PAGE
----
This morning, after spending about ten minutes with email and Facebook, I dived right into Smashwords. Time for some admin work and hard choices.
That led to the topic below. I’ll be back tomorrow with another set of recommendations re DWS’ lectures (as opposed to his workshops).
Topic: Why I’m No Longer Using Smashwords for My Novels and Short Stories
This is kind of a personal author earnings report. I’ll still use Smashwords for my nonfiction. Some. But only in the Smashwords store.
Oddly enough, my nonfiction sells far better than my fiction.
I find that truly weird. Think about it. People are willing to buy advice on writing from me without verifying for themselves whether I know the first thing about actually doing it. No wonder there are so many scammers out there. Check your sources, folks.
Anyway, there’s an old saying that goes something like this: Change occurs when fear of the status quo becomes greater than the fear of change.
Here’s the rundown on the three main distributors:
First, Smashwords (https://www.smashwords.com/). Not recommended.
Smashwords distributes to a boatload of venues. Fifteen venues, to be exact. Sixteen if you include the Smashwords store itself. That’s what always attracted me to it.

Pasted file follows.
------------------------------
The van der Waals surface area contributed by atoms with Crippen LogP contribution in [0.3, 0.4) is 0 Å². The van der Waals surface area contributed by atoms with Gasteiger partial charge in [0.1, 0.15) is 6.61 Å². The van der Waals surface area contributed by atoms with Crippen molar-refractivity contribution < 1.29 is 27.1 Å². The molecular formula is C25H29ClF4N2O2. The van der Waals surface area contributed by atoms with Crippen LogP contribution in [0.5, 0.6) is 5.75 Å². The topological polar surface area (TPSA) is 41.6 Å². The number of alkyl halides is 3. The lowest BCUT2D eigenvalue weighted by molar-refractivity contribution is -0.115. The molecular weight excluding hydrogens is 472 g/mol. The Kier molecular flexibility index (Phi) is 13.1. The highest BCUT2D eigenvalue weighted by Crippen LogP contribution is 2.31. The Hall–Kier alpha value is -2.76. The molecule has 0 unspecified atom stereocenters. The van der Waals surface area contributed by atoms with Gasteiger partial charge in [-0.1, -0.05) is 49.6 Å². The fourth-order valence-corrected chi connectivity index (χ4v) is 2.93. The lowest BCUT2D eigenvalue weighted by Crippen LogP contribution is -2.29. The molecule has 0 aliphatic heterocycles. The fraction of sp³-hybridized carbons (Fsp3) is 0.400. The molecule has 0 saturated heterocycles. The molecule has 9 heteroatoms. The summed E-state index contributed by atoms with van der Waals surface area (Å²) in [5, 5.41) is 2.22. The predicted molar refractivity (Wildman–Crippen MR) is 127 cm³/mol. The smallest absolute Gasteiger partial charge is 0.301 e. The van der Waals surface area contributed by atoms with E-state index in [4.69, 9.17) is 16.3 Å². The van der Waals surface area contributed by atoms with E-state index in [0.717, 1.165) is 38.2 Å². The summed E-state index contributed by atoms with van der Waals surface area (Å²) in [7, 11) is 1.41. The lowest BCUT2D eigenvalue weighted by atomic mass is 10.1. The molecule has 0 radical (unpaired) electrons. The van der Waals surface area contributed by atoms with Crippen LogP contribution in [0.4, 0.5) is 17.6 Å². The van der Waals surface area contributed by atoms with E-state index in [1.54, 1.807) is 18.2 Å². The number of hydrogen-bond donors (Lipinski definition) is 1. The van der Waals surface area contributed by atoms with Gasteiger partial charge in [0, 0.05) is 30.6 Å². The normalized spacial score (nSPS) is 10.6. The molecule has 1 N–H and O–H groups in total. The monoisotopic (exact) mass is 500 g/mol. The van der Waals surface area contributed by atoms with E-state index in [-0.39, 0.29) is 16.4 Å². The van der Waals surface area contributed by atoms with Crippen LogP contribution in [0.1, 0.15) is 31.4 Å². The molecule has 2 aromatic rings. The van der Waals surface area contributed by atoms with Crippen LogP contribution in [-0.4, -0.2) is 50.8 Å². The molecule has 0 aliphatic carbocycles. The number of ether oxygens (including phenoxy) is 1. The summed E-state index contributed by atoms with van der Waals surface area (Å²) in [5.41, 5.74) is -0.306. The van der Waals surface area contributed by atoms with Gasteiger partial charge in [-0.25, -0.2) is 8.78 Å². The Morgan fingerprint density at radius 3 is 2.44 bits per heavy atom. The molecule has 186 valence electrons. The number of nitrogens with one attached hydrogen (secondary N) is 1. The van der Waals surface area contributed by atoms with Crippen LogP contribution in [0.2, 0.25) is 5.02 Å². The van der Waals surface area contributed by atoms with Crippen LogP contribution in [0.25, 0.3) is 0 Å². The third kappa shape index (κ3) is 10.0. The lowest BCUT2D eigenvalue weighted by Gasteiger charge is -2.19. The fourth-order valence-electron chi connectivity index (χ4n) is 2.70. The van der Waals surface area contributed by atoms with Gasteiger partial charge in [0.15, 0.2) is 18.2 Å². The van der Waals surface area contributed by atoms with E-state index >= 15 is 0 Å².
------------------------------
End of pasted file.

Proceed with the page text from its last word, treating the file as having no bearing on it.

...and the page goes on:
Those venues include Apple, Barnes & Noble, Kobo, Inktera (formerly Page Foundry), Baker & Taylor Blio, Txtr, Library Direct, Baker-Taylor Axis360, OverDrive, Scribd, cloudLibrary, Gardners Extended Retail, Yuzu, Tolino, Odilo, and Gardners Library.
All those venues is one wonderful feature of Smashwords.
But I’m an old sales guy. There’s a difference between a feature and a benefit.
That feature doesn’t become a benefit unless people are actually buying my books through those venues.
Also, the clunky interface at Smashwords takes a lot of time (comparatively, to me) and that’s always been annoying.
So I decided to do a kind of “return on investment” study this morning (with the investment being the time it takes to use the Smashwords interface) for 2011 – 2017. (Because it’s early in 2017, this is almost exactly six years.)
To date, all of my sales — that’s ALL of my sales — through Smashwords have come either through the Smashwords store or via Apple, B&N, Kobo and Scribd, with the exception of Oyster, whom Smashwords dropped in late 2014.
So most of my non-Amazon sales have come through the major players (Apple, B&N, Kobo and Scribd). Keep that in mind. And we’ll move on to
Pronoun (https://pronoun.com). Not recommended.
Pronoun distributes to Amazon, Apple, B&N, and Kobo, plus GooglePlay. So all of the major players except Scribd.
I still haven’t dealt directly with Pronoun. I have tried. What appeals to me about them is that they distribute to Amazon.
But frankly, for me, the benefit of allowing them to distribute my work to Amazon (so I won’t have to) and the “appeal” of GooglePlay hasn’t yet outweighed the PITA of dealing with Amazon on my own.